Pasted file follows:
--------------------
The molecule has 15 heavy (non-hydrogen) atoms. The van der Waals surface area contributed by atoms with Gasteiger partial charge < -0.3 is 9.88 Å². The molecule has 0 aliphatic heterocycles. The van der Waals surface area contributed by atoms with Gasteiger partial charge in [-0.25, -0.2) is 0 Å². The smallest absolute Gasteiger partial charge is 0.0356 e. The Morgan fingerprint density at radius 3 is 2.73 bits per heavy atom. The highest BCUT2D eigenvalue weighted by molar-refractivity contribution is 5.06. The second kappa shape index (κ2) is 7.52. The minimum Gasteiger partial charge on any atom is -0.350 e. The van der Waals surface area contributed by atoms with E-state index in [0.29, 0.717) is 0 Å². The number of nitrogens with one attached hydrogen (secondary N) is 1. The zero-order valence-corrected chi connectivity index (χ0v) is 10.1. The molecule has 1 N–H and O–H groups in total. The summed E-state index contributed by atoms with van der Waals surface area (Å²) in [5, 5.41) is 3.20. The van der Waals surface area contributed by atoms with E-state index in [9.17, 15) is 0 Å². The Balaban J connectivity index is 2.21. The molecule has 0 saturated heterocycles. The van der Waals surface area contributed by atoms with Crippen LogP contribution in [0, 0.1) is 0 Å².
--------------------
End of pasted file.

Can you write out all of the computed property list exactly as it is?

The molecule has 15 heavy (non-hydrogen) atoms. The van der Waals surface area contributed by atoms with Gasteiger partial charge < -0.3 is 9.88 Å². The molecule has 0 aliphatic heterocycles. The van der Waals surface area contributed by atoms with Gasteiger partial charge in [-0.25, -0.2) is 0 Å². The smallest absolute Gasteiger partial charge is 0.0356 e. The Morgan fingerprint density at radius 3 is 2.73 bits per heavy atom. The highest BCUT2D eigenvalue weighted by molar-refractivity contribution is 5.06. The second kappa shape index (κ2) is 7.52. The minimum Gasteiger partial charge on any atom is -0.350 e. The van der Waals surface area contributed by atoms with E-state index in [0.29, 0.717) is 0 Å². The number of nitrogens with one attached hydrogen (secondary N) is 1. The zero-order valence-corrected chi connectivity index (χ0v) is 10.1. The molecule has 1 N–H and O–H groups in total. The summed E-state index contributed by atoms with van der Waals surface area (Å²) in [5, 5.41) is 3.20. The van der Waals surface area contributed by atoms with E-state index in [9.17, 15) is 0 Å². The Balaban J connectivity index is 2.21. The molecule has 0 saturated heterocycles. The van der Waals surface area contributed by atoms with Crippen LogP contribution in [0, 0.1) is 0 Å².